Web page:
Now that the bird is in good hands, Dave is in the camper cleaning it and prepping for out next trip. I'm in the house cleaning (and blogging). We'll leave shortly to go and climb in Eldorado Canyon. It's a gorgeous day and should be lots of fun.

Monday, May 26, 2008

Life in Boulder

Since returning, we've kept active (with a couple of rest/work days). First, we've spent a good amount of time with the birds. Dave has done a lot of things to enhance their room. Ferne and Clover love their new cage so much, we can hardly get them to come out. No joke. Here is a rare photo of Clover outside of her cage. You can still see the remnants of a bruise on her beak from being frightened by the middle-of-the-night earthquakes in St. Louis.

We've also played with the non stop crazy Pente here at the house. That cat will climb into, under and onto anything. This is her impression of cat sausage. She crawled into the sleeve of Dave's biking jacket. She wiggled in so tightly we had to pull her out. Nutjob.

And we've done a lot of bike riding. The wind has been treacherous a few days making us cut the rides short. I was certain on my last descent of the NCAR hill I'd be blown to my death.

One fun evening, we headed to a newish restaurant near the house: SOBO. It was fantastic. The flavors, service, all was very good.

We've also headed up the First Flatiron twice. This beautiful rock feature is what is in the background of the photo of me posted earlier upon arriving here in Boulder. A large portion of this climb we do without rope or protection. The summit is gorgeous and it's just a lot of fun. The bulk of the photos on this page are from the climbing at the First Flatiron.

I cannot explain adequately my choice in colors for my clothing on that day. Purple and Orange? Even I know better than that. Or obviously I don't.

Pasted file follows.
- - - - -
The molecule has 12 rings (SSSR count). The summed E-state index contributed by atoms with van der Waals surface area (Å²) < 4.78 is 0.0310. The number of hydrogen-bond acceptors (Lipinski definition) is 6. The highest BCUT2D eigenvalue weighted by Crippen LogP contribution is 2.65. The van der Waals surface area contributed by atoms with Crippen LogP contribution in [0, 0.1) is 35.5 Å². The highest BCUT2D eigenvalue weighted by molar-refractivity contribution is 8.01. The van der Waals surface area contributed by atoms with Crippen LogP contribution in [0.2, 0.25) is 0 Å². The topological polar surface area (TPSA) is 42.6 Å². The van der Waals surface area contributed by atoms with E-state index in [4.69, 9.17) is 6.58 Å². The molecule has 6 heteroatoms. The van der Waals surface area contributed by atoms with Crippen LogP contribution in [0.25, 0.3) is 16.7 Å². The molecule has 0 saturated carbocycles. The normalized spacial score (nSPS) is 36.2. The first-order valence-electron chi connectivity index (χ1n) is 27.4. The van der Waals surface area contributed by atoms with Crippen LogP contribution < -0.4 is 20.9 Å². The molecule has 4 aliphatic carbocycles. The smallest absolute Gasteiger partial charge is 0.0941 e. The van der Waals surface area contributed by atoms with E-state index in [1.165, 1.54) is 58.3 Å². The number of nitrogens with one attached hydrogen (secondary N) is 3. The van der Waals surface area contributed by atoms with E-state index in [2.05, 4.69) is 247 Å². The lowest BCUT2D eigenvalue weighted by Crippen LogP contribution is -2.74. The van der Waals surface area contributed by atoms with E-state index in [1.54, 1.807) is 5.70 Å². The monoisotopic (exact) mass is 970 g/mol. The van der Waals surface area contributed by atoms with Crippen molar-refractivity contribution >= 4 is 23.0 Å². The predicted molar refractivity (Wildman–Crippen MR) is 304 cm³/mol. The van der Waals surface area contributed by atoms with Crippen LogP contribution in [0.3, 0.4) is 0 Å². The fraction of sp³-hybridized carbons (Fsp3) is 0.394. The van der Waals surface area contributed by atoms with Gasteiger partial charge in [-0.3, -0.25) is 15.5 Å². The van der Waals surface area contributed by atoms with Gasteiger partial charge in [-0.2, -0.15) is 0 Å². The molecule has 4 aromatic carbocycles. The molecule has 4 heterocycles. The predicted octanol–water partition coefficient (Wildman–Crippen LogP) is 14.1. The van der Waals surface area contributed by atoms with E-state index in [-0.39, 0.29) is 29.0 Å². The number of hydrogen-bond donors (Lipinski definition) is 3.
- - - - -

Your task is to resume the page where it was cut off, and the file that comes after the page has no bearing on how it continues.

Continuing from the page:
Other fun stuff includes some home-improvement projects. The biggest was the installation of two kitchen cabinets. The directions say one needs a screwdriver, a level and a measuring tape. And it would take mere moments to install. Ha! Anyone who knows about home-improvement projects knows it required a quarter-ton of tools, 5 hours, and resulted in a wrecked ladder and multiple curse words uttered. In hind-sight it was hilarious and I wish we had photos.

Finally, we headed out to Boulder Canyon yesterday (May 25th) to do some sport climbing. We climbed at Avalon and went until were were exhausted. Our tips were
also killing us by the end of the day. A fun part of the day is the Tyrolean traverse over Boulder Creek to get to and from the wall. Very cool! I'm looking forward to getting out there more to get my tips hardened and my full level strength back.

Today I am finally getting caught up on the blog. It's raining outside so we've been forced to stay in and get stuff done. Now, I just need to get my work done. We have a busy week ahead of us - we are blasting off to the City of Rocks in Idaho in about two weeks!